• Borrower must be current on their mortgage (no missed payments in past 6 months, 1 allowed in past 12 months)
  • Max LTV is 97%, max DTI is 65%, and minimum FICO score is 620

Perhaps the biggest eligibility factor is the borrower’s income must be at or below 80% of the area median income.

This new refinance program specifically targets what the FHFA refers to as low-income families, which director Mark Calabria said didn’t take advantage of the record low mortgage rates.

Apparently more than two million of these homeowners did not bother refinancing, even though it would have been advantageous to do so (and still is).

He noted that this new refinance option was designed to help eligible borrowers who have not already refinanced save somewhere between $1,200 and $3,000 annually on their mortgage payments.

That’s actually a requirement as well – the borrower must save at least $50 per month in mortgage payment, and their mortgage rate must be at least .50% lower.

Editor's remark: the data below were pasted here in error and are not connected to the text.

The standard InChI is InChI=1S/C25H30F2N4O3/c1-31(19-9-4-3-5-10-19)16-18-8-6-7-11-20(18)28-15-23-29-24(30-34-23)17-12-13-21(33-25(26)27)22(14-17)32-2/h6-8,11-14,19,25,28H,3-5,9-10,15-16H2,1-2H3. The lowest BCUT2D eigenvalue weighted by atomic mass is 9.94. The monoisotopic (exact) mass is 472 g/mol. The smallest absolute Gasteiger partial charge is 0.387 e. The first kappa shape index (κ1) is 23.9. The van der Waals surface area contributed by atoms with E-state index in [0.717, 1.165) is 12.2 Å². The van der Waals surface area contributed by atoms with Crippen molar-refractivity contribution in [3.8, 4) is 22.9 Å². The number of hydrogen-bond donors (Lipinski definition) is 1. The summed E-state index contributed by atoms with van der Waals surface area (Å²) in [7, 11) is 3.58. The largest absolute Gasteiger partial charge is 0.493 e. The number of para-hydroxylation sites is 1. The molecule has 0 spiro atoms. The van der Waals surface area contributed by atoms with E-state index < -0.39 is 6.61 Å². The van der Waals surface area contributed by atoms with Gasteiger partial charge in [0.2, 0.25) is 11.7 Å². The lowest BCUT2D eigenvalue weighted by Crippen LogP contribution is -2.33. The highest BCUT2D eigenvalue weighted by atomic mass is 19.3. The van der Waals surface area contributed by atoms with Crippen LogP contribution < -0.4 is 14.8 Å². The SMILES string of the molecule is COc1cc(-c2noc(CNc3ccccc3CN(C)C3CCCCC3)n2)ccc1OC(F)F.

For example, if your current mortgage rate is 4%, you’ll need a rate of at least 3.5% to qualify.

Additionally, you must currently have a home loan backed by either Fannie Mae or Freddie Mac, and your property must be owner-occupied and no more than one unit.

I assume condos/townhomes work as well, as long as it’s your primary residence.

The adverse market fee is waived as long as your income is at/below 80% of the area median AND your loan balance is at/below $300,000.

If your loan amount happens to be higher, my understanding is you can still get the $500 appraisal credit.